Rabbits or rodents? Meet the lagomorphs

Thanks to cartoon characters such as Bugs Bunny, the rabbits we see in our backyards, eastern cottontails are familiar to almost everyone.

And yet I suspect most people think they are rodents. They are not. Rabbits and hares are lagomorphs, members of the mammalian order Lagomorpha.

The confusion is understandable. Both groups are herbivores, and their skulls are superficially similar. Each has a large gap between the incisors and molars, but a closer look at a lagomorph skull reveals two key differences.

Differences

First, lagomorphs have two pairs of upper incisors. A small peg-like pair sits behind the much more conspicuous front pair Rodents have a single pair of incisors. Second, the check bones of rabbits form a mesh-like network of bone rather than a sold panel.

Rabbits and hares also have big feet and powerful hind legs that enable them to leap to top speeds almost instantly even from a resting position.

And if you’ve ever watched a rabbit eat, you may have noticed that its jaws move side to side. That’s because their upper rows of teeth are spaced farther apart than the lower rows. This requires lateral jaw action to chew food.

In North America, lagomorphs include two species of unrabbit-like pikas that inhabit talus slopes in the high western mountains, 11 species of cottontails, and eight species of jackrabbits and hares.

The most widely distributed species is the eastern cottontails. The “bunnies” we see in our backyards are invariably eastern cottontails.

Home sweet home

Cottontails spend most of the day resting in a “form” — a well-worn depression on the ground. It’s usually nestled in a clump of dense grass in a thicket or under a brush pile.

Contrary to popular belief, rabbits do not dig burrows. They occasionally seek refuge in an abandoned groundhog burrow to escape predators or harsh weather, but they spend most of their time above ground.

Cottontails began mating in February. Females give birth to their first litter after a pregnancy of 28 to 30 days.

Prior to birthing, the female digs a shallow hole about the size of a clenched fist. She lines the nest with fur plucked from her belly and covers the hole with grass to camouflage it from above.

Four or five blind, naked young grow rapidly and leave after 14 days. By the age of one month the young are weaned and independent.

Hares and jackrabbits adopt a different strategy. After a 36-day gestation period, the young are precocial at birth. They are born fully furred with eyes open and leave the nest within hours of birth.

Breeding

Meanwhile, mother cottontails keep busy. They mate shortly after giving birth, so they are pregnant with a second brood while nursing the first.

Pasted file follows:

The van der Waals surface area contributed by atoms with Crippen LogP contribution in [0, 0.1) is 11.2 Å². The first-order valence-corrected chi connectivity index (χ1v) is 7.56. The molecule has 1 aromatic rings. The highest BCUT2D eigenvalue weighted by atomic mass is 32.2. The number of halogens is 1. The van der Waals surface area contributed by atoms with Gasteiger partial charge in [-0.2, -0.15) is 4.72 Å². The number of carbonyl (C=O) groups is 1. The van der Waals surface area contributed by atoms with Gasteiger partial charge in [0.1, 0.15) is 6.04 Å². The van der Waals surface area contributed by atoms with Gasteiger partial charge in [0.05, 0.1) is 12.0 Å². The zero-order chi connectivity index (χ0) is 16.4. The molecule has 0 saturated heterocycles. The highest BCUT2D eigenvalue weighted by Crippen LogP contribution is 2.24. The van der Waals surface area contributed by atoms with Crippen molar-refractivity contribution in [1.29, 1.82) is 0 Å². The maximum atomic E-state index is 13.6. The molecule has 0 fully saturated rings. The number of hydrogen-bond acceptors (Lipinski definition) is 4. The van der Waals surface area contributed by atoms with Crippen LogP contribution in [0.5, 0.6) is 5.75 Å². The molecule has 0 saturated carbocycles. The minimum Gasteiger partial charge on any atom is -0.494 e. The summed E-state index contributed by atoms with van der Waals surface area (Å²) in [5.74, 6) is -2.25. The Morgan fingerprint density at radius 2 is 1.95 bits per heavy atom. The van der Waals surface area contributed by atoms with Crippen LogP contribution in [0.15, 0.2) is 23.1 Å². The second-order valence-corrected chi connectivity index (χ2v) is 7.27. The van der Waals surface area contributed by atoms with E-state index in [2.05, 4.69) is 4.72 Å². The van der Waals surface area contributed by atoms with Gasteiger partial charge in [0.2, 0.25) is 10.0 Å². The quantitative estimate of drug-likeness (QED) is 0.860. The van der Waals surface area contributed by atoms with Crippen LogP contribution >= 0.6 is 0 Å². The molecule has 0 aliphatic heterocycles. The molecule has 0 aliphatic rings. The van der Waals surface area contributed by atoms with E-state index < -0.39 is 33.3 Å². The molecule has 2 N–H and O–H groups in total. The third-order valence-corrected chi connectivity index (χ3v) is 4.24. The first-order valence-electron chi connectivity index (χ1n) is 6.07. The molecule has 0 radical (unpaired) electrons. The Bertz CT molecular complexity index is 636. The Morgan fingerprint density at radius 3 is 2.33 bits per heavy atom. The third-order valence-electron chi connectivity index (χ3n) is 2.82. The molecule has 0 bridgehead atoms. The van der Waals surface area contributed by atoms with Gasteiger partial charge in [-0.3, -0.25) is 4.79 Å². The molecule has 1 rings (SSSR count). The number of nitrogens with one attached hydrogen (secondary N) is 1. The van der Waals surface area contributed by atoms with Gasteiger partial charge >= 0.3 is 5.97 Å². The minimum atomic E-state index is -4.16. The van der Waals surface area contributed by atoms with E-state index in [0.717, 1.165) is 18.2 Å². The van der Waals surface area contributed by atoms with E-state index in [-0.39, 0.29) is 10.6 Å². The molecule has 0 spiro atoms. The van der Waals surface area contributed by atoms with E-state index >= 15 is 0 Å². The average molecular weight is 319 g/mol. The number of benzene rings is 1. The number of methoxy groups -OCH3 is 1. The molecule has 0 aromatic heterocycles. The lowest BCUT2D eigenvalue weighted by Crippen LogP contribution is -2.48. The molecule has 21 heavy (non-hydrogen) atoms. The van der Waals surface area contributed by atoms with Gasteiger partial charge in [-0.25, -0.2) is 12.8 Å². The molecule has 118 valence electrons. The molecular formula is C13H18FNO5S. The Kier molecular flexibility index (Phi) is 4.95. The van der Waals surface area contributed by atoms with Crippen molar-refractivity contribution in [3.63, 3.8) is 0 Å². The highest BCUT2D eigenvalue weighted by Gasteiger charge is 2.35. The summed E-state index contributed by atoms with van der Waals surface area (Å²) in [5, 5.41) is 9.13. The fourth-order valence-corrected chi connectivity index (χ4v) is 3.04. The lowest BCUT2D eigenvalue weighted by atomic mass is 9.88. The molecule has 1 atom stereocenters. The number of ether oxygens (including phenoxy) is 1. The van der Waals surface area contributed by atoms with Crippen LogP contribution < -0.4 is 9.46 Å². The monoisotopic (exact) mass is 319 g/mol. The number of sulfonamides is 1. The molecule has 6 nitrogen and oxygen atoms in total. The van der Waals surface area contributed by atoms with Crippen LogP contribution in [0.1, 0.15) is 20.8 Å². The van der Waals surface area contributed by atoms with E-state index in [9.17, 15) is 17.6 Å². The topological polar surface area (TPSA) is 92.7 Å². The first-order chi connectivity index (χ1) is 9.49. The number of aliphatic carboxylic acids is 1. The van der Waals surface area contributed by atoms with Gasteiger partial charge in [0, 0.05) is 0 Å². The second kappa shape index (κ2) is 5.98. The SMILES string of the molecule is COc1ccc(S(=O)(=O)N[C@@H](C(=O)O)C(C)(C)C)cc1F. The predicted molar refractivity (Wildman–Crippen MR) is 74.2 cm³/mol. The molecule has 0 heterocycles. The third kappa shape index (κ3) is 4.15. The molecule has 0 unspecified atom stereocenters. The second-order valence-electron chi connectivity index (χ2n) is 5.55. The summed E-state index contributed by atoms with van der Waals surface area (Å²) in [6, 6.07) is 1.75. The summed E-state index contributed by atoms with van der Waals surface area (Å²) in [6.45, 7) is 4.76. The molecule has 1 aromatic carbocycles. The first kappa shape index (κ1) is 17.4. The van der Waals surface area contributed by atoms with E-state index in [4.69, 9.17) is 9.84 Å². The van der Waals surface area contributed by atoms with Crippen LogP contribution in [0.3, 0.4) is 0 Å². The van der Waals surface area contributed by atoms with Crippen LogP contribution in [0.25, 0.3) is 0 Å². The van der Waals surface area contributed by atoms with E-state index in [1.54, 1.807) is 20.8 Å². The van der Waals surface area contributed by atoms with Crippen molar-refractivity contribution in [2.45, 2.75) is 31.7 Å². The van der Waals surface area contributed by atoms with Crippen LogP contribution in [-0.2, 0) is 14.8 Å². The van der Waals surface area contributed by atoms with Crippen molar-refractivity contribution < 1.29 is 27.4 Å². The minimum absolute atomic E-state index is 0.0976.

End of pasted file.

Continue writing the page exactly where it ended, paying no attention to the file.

A single female can breed five or six times in a year and produce up to 35 babies. This is a major reason rabbits can withstand the annual toll taken by predators and hunters.

Perhaps the most fascinating aspect of rabbit biology is their diet. Strict vegetarians, cottontails enjoy succulent greens such as dandelion leaves, clover, and grasses as well as the bark of woody species such as raspberry, apple, black cherry and sumac.

They can consume up to 40 percent of their body weight every day.

Signs

Evidence of rabbit browsing is easy to recognize. Their sharp incisors clip woody twigs cleanly and leave behind a distinct diagonal cut; deer break twigs off and leave behind ragged edges.

A vegetarian diet, however, is hardly unique. What makes rabbits different is they are also coprophagous — they eat their own droppings. Cottontails increase digestive efficiency by recycling food that passes through their system.

Rabbits excrete two types of droppings. After a meal first passes through the digestive system, rabbits pass soft, green “food” pellets, which they reingest as soon as they are dropped. This also minimizes their exposure to predators because they can leisurely consume droppings from the safety of dense cover.

During the second trip through the digestive system, vitamins and other nutrients that were not absorbed the first time are assimilated. The familiar piles of dark, round pellets you find in the backyard are the true end products of rabbit digestion.

About the Author

Scott Shalaway, who holds a Ph.D. in wildlife ecology from Michigan State University, writes from his home in rural West Virginia. A former faculty member at Oklahoma State University and the University of Oklahoma Biological Station, he has been writing a weekly nature column for newspapers and freelancing for magazines since 1986. Send questions and comments to scottshalaway@gmail.com. You can also visit his Web site, http://scottshalaway.googlepages.com. More Stories by Scott Shalaway

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